6 Pathophysiological consequences of the interactions between growth factors and their receptors

The importance of the specific angiogenic activities of VEGF and its receptor interactions in the process of endothelial cell proliferation, differentiation, migration and growth has been considerably enhanced by analysis of knock-out mice.190,191 The pattern of abnormalities observed provides some evidence for the role of VEGF and its receptors Flt-1, KDR and Flt-4, along with Tie-2/Tek and its ligands angiopoietins 1 and 2. Certainly, all four receptors are essential for vasculogenesis as mutations in the loci of any of the gene coding for these receptors leads to embryonic lethality due to imperfections in the haemotopoietic and endothelial cell lineage. Mutations in different genes encoding VEGF or its receptors become evident as different phenotypic defects.192,193 Homozygous VEGF receptor deficiency resulting in embryonic death varies from heterozygous VEGF gene mutation, which generates an embryonic lethal phenotype.192,193

There are also different patterns arising from receptor mutants. Unlike KDR, Flt-1 not only affects endothelial cell proliferation and differentiation, but also blood vessel construction as demonstrated by certain mutations in Flt-1 loci causing embryonic lethality due to inadequate vessel assembly.19,42 After targeted inactivation of the Flt-4 gene,vasculogenesis and angiogenesis occur but thelarge blood vessel development is disorganized with irregular sized vessels and defective lumens leading to cardiovascular failure.162 However, mutation in the genes for angiopoietin or its receptors results in disrupted vessel structure and impaired capillary functions leading to haemorrhage.106,110 Findings from these studies suggest that in embryonic vasculogenesis, KDR-mediated processes precede those of Flt-1. KDR is involved in endothelial cell formation, proliferation and migration in the early stages of vasculogenesis, whilst Flt-1 plays a role in embryonic vascular assembly following differentiation of endothelial cells. At an even later stage Flt-4 is involved in organizing large vessels and the emergence of lymphatic vessel formation but preceding the angiopoietins and their receptors.106,110 Table 2 details the phenotypic mutations observed with targeted gene mutation of VEGF-A, the angiopoietins and their respective receptors.

7 Summary and clinical perspectives

The majority of our knowledge of VEGF originates from work done as part of studies in cancer research, as the ability of a tumour to metastasize seems be related to the quantity of VEGF produced.134 VEGF has been detected in numerous tumour cells and in the plasma of patients with various cancers,101,180,181,194–202 and hypoxia appears to play an important part as the expressionof VEGF mRNA and production of the growth factor is intensified in regions neighbouring the necrotic area.197,203 Furthermore, surgical excision of alocalized tumour resulted in a prompted reduction in circulating VEGF.204 In addition, VEGF may also have a role in the regulation of inflammatory repair processes as VEGF increases vascular permeability and acts as chemotactic agent for phagocytic cells, both processes of eminent importance duringinflammation.205 VEGF expression is dramatically up-regulated in chronic wounds such as venous leg ulceration particularly in the hyperplastic epithelial region of the wound margin.206 Similar findings have been observed in resected liver where higher levels of VEGF have been demonstrated when compared to normal liver.207 Again hypoxia, a common feature in damaged tissue, seems to be the underlying mechanism.208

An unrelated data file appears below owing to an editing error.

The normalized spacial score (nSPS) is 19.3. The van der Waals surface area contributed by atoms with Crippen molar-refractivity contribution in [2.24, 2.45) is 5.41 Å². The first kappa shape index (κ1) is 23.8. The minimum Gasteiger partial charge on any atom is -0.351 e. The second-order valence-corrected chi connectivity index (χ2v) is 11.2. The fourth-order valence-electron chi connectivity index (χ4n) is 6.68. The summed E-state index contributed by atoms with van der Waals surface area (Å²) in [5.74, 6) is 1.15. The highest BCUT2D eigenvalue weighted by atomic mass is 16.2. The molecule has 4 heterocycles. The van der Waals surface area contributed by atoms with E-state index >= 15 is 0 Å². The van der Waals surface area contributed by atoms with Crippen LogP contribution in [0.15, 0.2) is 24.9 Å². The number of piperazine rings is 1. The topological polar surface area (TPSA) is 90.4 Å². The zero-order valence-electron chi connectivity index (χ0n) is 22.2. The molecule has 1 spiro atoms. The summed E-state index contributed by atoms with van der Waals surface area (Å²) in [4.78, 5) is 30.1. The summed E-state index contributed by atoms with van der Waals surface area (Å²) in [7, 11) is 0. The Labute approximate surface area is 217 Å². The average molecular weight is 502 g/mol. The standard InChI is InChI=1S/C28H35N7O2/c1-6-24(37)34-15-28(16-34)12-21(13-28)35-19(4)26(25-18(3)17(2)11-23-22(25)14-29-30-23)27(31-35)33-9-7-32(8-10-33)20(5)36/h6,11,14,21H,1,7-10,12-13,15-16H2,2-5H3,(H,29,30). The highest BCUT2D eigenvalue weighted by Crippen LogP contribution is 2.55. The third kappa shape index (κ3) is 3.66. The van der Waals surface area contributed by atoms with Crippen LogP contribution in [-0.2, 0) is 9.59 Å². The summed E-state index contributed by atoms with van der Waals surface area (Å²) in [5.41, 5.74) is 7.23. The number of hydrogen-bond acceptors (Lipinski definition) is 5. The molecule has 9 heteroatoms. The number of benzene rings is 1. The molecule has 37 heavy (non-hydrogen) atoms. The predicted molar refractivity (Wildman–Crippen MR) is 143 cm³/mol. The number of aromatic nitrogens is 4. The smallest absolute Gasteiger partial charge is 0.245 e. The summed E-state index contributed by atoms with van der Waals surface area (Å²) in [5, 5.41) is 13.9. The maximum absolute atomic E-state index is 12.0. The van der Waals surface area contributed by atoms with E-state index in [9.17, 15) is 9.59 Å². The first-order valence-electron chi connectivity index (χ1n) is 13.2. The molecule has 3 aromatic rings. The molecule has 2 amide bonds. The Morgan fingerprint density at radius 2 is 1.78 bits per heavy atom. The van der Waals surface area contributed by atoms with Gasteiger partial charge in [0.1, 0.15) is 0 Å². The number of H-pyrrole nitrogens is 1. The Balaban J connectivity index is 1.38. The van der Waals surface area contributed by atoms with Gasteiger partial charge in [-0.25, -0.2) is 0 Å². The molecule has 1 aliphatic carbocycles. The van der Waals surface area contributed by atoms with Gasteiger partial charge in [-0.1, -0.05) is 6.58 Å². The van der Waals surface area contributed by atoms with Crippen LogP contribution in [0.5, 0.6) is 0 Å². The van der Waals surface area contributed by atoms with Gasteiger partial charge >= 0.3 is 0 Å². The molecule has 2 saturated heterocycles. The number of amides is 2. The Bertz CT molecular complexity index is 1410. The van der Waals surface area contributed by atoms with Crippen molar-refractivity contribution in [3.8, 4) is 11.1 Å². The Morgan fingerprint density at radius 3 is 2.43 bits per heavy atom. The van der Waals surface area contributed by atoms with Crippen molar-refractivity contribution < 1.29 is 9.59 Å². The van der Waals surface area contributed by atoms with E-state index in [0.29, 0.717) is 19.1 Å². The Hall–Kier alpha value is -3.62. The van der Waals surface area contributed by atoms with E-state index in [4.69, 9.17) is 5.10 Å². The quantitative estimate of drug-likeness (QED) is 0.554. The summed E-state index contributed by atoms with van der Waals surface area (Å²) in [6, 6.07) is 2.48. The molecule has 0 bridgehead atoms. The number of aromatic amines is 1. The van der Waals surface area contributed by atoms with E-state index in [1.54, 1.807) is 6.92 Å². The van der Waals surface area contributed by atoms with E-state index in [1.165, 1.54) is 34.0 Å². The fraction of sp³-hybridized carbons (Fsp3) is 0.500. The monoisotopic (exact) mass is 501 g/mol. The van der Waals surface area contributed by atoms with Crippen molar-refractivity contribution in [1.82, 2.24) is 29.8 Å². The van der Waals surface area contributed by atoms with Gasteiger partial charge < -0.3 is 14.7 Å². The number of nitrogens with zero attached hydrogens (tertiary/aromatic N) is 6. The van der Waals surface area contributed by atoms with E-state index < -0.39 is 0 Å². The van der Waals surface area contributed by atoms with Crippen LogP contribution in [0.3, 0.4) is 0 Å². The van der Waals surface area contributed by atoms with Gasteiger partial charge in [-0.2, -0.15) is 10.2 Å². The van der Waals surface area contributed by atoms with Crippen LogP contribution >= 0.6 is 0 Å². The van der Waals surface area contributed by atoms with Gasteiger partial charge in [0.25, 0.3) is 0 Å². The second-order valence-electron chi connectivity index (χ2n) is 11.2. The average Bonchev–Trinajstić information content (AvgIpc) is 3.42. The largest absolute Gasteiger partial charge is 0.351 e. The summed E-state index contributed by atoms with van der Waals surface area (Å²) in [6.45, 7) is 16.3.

In chronic inflammatory disorders such as rheumatoid arthritis and systemic lupus erythematosus, raised levels of VEGF have been noted in plasma, serum and synovial fluid.209,210 Regrettably, however, in some of these cases (and, indeed, in any clinical study), VEGF data derived from serum isof limited value in the study of pure vascular responses as VEGF may also arise from platelets.80,211 However, the existence of VEGF in the sub-synovial macrophages, leukocytes, fibroblasts and synovial lining cells implies some participation in the inflammatory process.212,213 Indeed, it has been suggested that the amount of VEGF in rheumatoid synovium may be a marker for joint destruction.214 Overall, therefore, it appears plausible thatVEGF-induced angiogenesis and increased vascular permeability may promote these chronic inflammatory processes. More recently, possible roles for VEGFs C and D and their receptors in the development of arthritic synovia have been proposed.215